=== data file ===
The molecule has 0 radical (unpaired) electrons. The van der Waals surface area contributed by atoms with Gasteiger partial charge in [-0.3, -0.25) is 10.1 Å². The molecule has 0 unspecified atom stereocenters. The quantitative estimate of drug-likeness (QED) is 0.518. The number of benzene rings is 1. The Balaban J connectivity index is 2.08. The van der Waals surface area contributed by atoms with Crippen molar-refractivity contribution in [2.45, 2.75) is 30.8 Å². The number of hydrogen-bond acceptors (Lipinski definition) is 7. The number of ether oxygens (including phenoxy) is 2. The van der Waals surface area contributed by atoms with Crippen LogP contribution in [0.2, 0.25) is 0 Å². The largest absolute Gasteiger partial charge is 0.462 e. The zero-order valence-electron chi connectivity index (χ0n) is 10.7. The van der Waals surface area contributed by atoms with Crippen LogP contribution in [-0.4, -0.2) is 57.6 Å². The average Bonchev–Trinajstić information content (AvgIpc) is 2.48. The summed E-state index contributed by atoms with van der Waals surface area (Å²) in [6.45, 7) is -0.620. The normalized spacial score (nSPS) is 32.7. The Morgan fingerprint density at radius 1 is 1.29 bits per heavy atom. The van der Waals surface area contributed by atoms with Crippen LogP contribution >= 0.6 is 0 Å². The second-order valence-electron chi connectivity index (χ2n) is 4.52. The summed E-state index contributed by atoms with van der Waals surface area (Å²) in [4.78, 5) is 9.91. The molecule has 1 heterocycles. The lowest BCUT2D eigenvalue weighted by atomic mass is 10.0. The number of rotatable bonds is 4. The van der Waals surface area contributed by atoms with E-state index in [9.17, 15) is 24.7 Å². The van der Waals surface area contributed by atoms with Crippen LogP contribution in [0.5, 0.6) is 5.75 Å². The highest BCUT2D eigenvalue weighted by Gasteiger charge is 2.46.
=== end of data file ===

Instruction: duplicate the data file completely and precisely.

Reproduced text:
The molecule has 0 radical (unpaired) electrons. The van der Waals surface area contributed by atoms with Gasteiger partial charge in [-0.3, -0.25) is 10.1 Å². The molecule has 0 unspecified atom stereocenters. The quantitative estimate of drug-likeness (QED) is 0.518. The number of benzene rings is 1. The Balaban J connectivity index is 2.08. The van der Waals surface area contributed by atoms with Crippen molar-refractivity contribution in [2.45, 2.75) is 30.8 Å². The number of hydrogen-bond acceptors (Lipinski definition) is 7. The number of ether oxygens (including phenoxy) is 2. The van der Waals surface area contributed by atoms with Crippen LogP contribution in [0.2, 0.25) is 0 Å². The largest absolute Gasteiger partial charge is 0.462 e. The zero-order valence-electron chi connectivity index (χ0n) is 10.7. The van der Waals surface area contributed by atoms with Crippen LogP contribution in [-0.4, -0.2) is 57.6 Å². The average Bonchev–Trinajstić information content (AvgIpc) is 2.48. The summed E-state index contributed by atoms with van der Waals surface area (Å²) in [6.45, 7) is -0.620. The normalized spacial score (nSPS) is 32.7. The Morgan fingerprint density at radius 1 is 1.29 bits per heavy atom. The van der Waals surface area contributed by atoms with Crippen LogP contribution >= 0.6 is 0 Å². The second-order valence-electron chi connectivity index (χ2n) is 4.52. The summed E-state index contributed by atoms with van der Waals surface area (Å²) in [4.78, 5) is 9.91. The molecule has 1 heterocycles. The lowest BCUT2D eigenvalue weighted by atomic mass is 10.0. The number of rotatable bonds is 4. The van der Waals surface area contributed by atoms with E-state index in [9.17, 15) is 24.7 Å². The van der Waals surface area contributed by atoms with Crippen LogP contribution in [0.5, 0.6) is 5.75 Å². The highest BCUT2D eigenvalue weighted by Gasteiger charge is 2.46.